March 3, 2021
When the Small Business Administration (SBA) launched the Paycheck Protection Program (PPP) last year, the program’s stated objective was “to provide a direct incentive for small businesses to keep their workers on the payroll.” However, according to federal officials, the recently issued second round of funding has distributed only a small percentage of the $15 billion set aside for small businesses and low- to moderate-income “first-draw” borrowers.
In late February, the SBA, in cooperation with the Biden Administration, announced adjustments to the PPP aimed at “increasing access and much-needed aid to Main Street businesses that anchor our neighborhoods and help families build wealth,” according to SBA Senior Advisor Michael Roth.
5 primary objectives
The adjustments address five primary objectives:
The PPP could evolve further as the year goes along, potentially as an indirect result of the COVID-19 relief bill currently making its way through Congress. Our firm can keep you updated on all aspects of the program, including the tax impact of loan proceeds.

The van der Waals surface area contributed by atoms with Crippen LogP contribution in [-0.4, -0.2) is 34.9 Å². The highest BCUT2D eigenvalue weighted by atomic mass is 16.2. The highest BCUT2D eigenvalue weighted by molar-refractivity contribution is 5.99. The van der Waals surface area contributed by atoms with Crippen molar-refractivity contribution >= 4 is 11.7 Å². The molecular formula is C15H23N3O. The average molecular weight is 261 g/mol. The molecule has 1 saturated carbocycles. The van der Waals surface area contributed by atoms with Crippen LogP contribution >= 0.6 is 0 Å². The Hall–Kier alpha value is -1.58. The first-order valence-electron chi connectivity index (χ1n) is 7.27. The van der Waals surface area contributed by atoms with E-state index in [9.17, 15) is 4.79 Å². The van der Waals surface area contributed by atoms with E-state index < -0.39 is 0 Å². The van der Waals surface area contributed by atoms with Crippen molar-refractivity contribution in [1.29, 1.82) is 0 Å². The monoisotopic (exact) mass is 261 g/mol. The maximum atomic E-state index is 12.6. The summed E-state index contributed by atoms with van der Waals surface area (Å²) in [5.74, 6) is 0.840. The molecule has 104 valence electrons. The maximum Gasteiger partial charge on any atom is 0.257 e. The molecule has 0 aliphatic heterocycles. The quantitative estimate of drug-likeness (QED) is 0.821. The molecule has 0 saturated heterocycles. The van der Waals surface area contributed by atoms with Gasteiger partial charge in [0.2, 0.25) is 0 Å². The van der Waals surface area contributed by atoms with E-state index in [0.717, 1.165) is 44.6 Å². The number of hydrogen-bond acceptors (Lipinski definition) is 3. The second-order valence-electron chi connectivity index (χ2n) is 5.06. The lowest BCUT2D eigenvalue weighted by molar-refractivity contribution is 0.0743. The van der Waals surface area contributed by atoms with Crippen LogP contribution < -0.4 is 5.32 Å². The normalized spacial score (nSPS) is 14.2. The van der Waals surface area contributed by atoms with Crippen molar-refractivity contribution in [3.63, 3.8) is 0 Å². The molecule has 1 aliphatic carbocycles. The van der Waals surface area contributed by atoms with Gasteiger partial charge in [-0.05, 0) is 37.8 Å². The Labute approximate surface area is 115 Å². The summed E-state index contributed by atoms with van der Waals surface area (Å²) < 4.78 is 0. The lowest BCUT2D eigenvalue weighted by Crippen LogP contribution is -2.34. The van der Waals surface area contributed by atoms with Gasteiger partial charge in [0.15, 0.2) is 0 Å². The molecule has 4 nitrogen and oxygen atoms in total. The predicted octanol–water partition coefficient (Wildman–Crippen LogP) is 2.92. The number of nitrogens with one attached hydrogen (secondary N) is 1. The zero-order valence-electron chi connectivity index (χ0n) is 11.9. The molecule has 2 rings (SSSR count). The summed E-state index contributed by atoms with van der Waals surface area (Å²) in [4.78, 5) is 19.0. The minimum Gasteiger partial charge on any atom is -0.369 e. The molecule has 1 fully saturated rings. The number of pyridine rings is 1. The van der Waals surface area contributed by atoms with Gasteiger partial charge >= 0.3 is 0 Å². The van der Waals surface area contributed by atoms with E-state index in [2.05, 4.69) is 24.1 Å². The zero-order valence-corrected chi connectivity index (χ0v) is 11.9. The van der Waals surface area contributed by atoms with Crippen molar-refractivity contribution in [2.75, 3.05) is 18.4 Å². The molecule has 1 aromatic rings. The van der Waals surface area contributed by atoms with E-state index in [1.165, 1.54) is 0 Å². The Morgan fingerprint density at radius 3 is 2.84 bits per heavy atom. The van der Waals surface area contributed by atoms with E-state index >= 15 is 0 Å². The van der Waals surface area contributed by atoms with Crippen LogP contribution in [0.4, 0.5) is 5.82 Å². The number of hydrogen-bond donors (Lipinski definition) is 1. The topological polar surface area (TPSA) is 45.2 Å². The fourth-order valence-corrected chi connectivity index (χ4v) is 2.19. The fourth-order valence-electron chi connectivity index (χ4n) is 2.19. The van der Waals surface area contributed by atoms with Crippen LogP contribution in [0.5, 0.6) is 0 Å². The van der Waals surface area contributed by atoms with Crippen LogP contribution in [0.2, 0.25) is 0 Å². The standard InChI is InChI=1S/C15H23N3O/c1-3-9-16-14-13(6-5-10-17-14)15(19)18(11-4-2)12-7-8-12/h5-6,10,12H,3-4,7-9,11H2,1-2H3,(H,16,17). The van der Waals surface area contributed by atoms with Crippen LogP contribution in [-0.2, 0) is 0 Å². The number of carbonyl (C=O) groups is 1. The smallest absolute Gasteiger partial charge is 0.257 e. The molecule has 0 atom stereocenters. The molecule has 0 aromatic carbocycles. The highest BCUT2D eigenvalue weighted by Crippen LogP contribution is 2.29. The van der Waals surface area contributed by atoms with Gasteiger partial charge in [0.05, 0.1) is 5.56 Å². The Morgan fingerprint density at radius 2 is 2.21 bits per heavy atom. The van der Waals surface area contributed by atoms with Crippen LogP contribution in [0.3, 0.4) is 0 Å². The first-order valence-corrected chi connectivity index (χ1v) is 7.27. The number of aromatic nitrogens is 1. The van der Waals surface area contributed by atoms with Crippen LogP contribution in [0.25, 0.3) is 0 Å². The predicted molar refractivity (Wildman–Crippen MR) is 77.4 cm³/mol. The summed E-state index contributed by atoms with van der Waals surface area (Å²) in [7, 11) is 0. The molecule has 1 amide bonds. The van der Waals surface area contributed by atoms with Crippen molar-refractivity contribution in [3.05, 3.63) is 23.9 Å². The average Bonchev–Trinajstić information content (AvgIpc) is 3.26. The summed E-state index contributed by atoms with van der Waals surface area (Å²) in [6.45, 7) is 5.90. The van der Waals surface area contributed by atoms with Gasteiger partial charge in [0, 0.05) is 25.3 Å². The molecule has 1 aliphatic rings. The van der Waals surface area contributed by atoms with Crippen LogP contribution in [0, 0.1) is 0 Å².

Spend it? Save it? Invest it? Share it? Here are a few ideas for putting your tax refund to work for you:
The American Rescue Plan Act (ARPA), signed into law in early March, aims at offering widespread financial relief to individuals and employers adversely affected by the COVID-19 pandemic. The law specifically targets small businesses in many of its provisions.
Most professions have their own lingo, and accounting is no different. What is different is that you have a vested interest in understanding what your accountant tells you about your financial situation. So, here’s a quick primer on common accounting terms—some business-related, some general—to keep you in the know: